Practical Usefulness of Being a Rower

Is my title redundant? Probably. But there are some things that are useful, but not practical to everyday life, e.g., being a rower gives you ugly hands. Useful for rowing and back scratches. Not for anything else.

Also, I’m feeling nostalgic for my days of yore, rowing on American Lake with my girls. And I’m sitting at a coffee shop, getting in and out of my chair with ease… which leads me to my first reason it’s great to be a rower….


We can get in and out of seats with ease.
(Have you ever tried to slide out of a bench seat without scooting your butt 10 times? We can.)
(Unless we just pulled a 2K). (In which case, laying on the ground on the verge of tears is normal).

Our waists always seem small to us (let’s not talk about our thighs).

We have really nice butts.

Actually, let’s talk about our thighs:
They pull us out of bed in the morning and support us all day.
And they look damn good in spandex shorts. (Is this a normal thing? No.)
We don’t think we’re fat. We know we’re muscular. I repeat: we’re not fat. Even if we are. We’re not. (somehow…)

We have clothes our friends can borrow when they want to be crazy (see our assortment of colorful spandex).

We have versatile clothing for every type of weather (except warm weather).

We know how to shower quickly before class.

We know how long we can go without showering.

We can eat on the run (“back to campus by 8 am” is a lie).

We drink a lot of water.

We know what hard work is.

We know what team work is.

We are internally motivated and also care about others (because let’s be real, we don’t pull 2Ks for our coaches…)

We can handle authority. (Slash do what we’re told.. by the coxswains…)

We support our local vendors (Shakabrah, after a long practice, we have brought you tables and tables of patronage).

When we cry, it’s passion, not weakness.

We can sleep. Anywhere. (Mostly in class, but not limited to: the library, coffee shops, standing upright, at the SUB diner, in line for a movie, in a car, on the floor, on a couch, in a chair, in a noisy room, and on a bus).

To be continued…

Ex-Rower Girl in Like (actually, once a rower, always a rower. Hack hack, chop chop).


Beaver Nation

Sifting through my thoughts about the past week is a difficult thing. So I’m hoping writing them out helps me.

I was invited to come interview at Oregon State for their College Student Services Administration graduate school program. The tears I cried over winter break when I realized my Oregon State application would not get there by the deadline are far away. I have my mom to thank for that one: she overnighted my application. Things worked out. Obviously. :]

Last Thursday, less than two months from that anxiety ridden day, I again felt a wave of panic rush over me. It was 3:30, I was just let out of class, and I hadn’t packed anything for my (almost full) week in Oregon. I scrambled to put together 3 professional looking outfits (courtesy of my mother, our White House Black Market trip, and last year’s Target dress pants).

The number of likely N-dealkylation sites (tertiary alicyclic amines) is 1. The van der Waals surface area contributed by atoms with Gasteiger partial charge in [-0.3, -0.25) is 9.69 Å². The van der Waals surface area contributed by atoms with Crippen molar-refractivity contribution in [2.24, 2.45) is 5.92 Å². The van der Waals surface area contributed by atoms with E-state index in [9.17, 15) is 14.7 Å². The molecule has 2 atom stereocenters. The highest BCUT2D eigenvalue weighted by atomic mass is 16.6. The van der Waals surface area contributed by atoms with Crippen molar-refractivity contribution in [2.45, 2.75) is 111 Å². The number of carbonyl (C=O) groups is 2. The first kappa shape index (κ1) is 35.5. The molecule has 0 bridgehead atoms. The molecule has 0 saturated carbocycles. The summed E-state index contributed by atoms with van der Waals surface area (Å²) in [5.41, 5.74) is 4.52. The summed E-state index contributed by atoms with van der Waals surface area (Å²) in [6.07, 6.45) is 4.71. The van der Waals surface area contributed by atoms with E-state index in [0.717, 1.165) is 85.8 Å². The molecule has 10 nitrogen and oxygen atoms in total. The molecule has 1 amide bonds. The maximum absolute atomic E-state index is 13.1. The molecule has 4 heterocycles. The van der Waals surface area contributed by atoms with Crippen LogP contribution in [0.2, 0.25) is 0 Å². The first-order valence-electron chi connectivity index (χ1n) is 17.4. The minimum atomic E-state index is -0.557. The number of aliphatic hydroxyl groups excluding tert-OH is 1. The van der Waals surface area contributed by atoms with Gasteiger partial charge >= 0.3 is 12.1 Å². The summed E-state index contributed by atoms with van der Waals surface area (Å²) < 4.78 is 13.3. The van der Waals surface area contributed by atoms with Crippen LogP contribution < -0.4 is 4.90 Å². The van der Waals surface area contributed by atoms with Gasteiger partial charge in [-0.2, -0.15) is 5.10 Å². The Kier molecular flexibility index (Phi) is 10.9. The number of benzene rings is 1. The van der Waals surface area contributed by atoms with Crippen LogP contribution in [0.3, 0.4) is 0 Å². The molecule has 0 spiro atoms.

And a friend’s tie.

Classy. I know.

I packed my bags and then realized I needed one of those cool looking leather bound padfolios. It was essential. I could not survive without it. But when I got to the book store I did not want to pay $30. So I bought a plastic one for $10. Score.

I drove the four hours to Corvallis from Tacoma that evening and like clockwork, the gray skies, the mist, the hail, and the torrential downpours ensued.

Fortunately, Oregon State is full of forward thinkers because they hooked us up with these sweet waterproof envelope-like things for our folders with all of our schedules and information about the school in it. That is the one thing about schools in the NorthWest. If you know one climate, you know it all. Like Oregon prepared to protect our folders by giving us waterproof covers, I too prepared for the rain. By not bringing a rain coat.

It made me feel more native. More bad ass.

But I got soaked on the walk back to my host students place.

Which ended most poorly for my shoes.

It was their last hurrah.

OREGON STATE WAS AWESOME. The campus was awesome. Corvallis was awesome. The people were awesome. The applicant pool was awesome. The current cohorts were awesome. What I realized most about the program was that it allows you to be creative. Want an internship? Create it. Need an assistantship? Track it down. Wanna take a hot yoga class but can’t find a good yoga studio in town? Hang shower curtains in your kitchen and buy space heaters. Boom. (Meet Julia, my host for the weekend and current first-year student).

My interviews went well. I interviewed with the Student Conduct department and with a panel of a current student, an alum, and a faculty member. I walked out of both interviews (the first time with a post-interview donut in my hand) feeling good. I had no regrets and couldn’t think of anything that I would have done differently.

At first I was thinking… hmm… this Oregon State experience is going to be good practice for my upcoming trip to UVM’s Higher Education and Student Affairs program interview days. But now, I know it was just an incredible experience in and of itself.

I can see myself in Corvallis and I can see myself in a cohort with the people that I met. Now it’s in Oregon State’s hands.

My fate rests in the hands of beavers.

Dear OSU,

Accept me. I look good in this hat.


Girl in Like with Corvallis

p.s. OSU has a bowling alley on campus. And they sell bedazzled jeans in their student store. I’m sold.